2022 Innovator Award Winner

Graduate Student | Honors

Madhuri Iyer, MS’22

Co-Founder, EZReg

Madhuri Iyer and Amanda Céspedes are Untangling the Web of Regulations to Help Life-Saving Technology Reach the Market

by Ian Thomson   |   November 5, 2022

Madhuri Iyer (above, left) and Amanda Céspedes (above, right) have spent the past five years gaining an understanding of regulatory challenges and exploring solutions. With skills and knowledge related to complicated regulatory pathways, the duo launched EZReg to help startups in the healthcare and medical device spaces understand regulations—saving their clients money and helping them comply with FDA and other requirements along the way.

Amanda Céspedes and Madhuri Iyer are familiar with the complex web of laws and timelines and documentation that comprise the federal regulatory landscape in the United States. Anyone creating a healthcare startup or building a new medical device needs to make their way through an astounding 18,000 requirements established by the Food and Drug Administration to determine which ones apply to their products.

These regulations are important—they help to ensure that drugs do what they’re supposed to do with as few side effects as possible, and set standards for clinical trial outcomes, medical device functionality, and more.

Take the EpiPen for example. The life-saving device contains a retractable needle that delivers a precise dose of epinephrine to block anaphylaxis in people who are having severe allergic reactions. Users are instructed to press the tube-like device against their outer thigh to administer the drug. The inventor of the EpiPen (a Northeastern University alumnus) would have had to prove to regulators that users wouldn’t accidentally hold the device the wrong way and stab their finger, instead.

“Governments put these rules in place to make sure products are safe and effective, and these are good laws,” Iyer says. “But their complexity can make them a barrier of entry between an amazing product and the market.” 

These federal regulations exist in a tangled mass that’s difficult to parse for even the most savvy entrepreneur. And it’s not just the U.S.—federal regulations in countries around the world are often complicated to follow.

“A lot of times, the novel medical device innovators are people who don’t know the regulatory space but just have a great idea and want to help people,” 

—Madhuri Iyer, Co-Founder, EZReg

“A lot of times, the novel medical device innovators are people who don’t know the regulatory space but just have a great idea and want to help people,”

—Madhuri Iyer, Co-Founder, EZReg

Céspedes encountered this in Chile. She’d spent five years working at a medical device startup that ultimately failed because of regulatory challenges, she says.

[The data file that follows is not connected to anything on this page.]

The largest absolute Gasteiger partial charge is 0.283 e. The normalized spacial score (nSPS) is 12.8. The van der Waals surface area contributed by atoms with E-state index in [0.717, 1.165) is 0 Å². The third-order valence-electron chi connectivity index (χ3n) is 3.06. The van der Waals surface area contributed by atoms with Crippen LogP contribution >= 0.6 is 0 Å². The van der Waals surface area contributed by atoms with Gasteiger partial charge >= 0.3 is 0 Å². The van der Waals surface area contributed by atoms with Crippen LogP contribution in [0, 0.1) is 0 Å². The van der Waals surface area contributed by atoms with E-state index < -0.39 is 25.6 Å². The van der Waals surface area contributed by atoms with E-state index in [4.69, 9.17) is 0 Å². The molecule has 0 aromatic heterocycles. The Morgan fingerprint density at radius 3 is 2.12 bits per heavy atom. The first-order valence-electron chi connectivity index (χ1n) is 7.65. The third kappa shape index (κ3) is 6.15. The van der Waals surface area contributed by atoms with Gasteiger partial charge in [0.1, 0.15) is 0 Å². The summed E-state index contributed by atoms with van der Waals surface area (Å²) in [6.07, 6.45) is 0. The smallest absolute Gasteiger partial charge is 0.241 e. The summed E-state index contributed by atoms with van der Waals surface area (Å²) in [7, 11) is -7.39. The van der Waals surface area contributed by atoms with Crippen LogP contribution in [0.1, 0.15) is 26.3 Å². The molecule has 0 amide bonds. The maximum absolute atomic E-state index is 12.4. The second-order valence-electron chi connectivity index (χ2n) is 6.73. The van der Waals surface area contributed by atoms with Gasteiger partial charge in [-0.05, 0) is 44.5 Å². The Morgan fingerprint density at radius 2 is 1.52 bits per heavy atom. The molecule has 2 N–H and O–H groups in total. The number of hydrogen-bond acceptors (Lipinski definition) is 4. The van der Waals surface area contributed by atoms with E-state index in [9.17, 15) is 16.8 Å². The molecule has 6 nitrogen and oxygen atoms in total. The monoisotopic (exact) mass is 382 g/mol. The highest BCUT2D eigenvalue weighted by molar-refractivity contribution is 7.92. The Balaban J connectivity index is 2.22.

“It was five years, gone,” Céspedes says.

And Iyer encountered the same challenge in Australia. For nine years, she worked at companies large and small and saw that in almost every instance, “it wasn’t clear what the quality and regulatory expectations were,” she says.

Frustrated with the murky regulatory environment, they each enrolled in a graduate level regulatory affairs program in the College of Professional Studies at Northeastern University. They met and started talking, astonished at how closely their experiences halfway around the world matched.

“We both realized how difficult it is to understand these requirements if you don’t have them set out in front of you from the start,” Iyer says. “We asked ourselves: What can we do to fix it? We’ve each faced the problem, what is the solution?”

There are regulatory consultants that entrepreneurs can hire to guide them through the process, but they can be prohibitively expensive, Iyer says. In that case, there are blogs and websites by other founders, but often they’re so laden with jargon that they can be impossible to parse.

“A lot of times, the novel medical device innovators are people who don’t know the regulatory space but just have a great idea and want to help people,” she says. “Unfortunately, the FDA isn’t something you bring in after the fact; you have to build it in before you even start conceptualizing a design.”

So, the pair combined their experiences and strengths, and created a solution: EZReg, an online platform that clearly defines the federal requirements that healthcare and medical device startups must meet in order to get their ideas to market. Céspedes and Iyer were each recognized with a 2022 Innovator Award in a competition hosted by Northeastern’s Women Who Empower.

Céspedes and Iyer are still building out the platform, which will eventually guide entrepreneurs through the regulatory landscapes in various countries, they say. It involves painstaking work, sorting through tens of thousands of laws and requirements, but it’s work that inspires them.

“A lot of the technology that comes out of research labs could be life-saving advances,” Iyer. “If companies are failing just because of regulatory challenges, for me that’s an unacceptable reason. I want to do everything I can to help these companies reach the market and have the most impact possible.”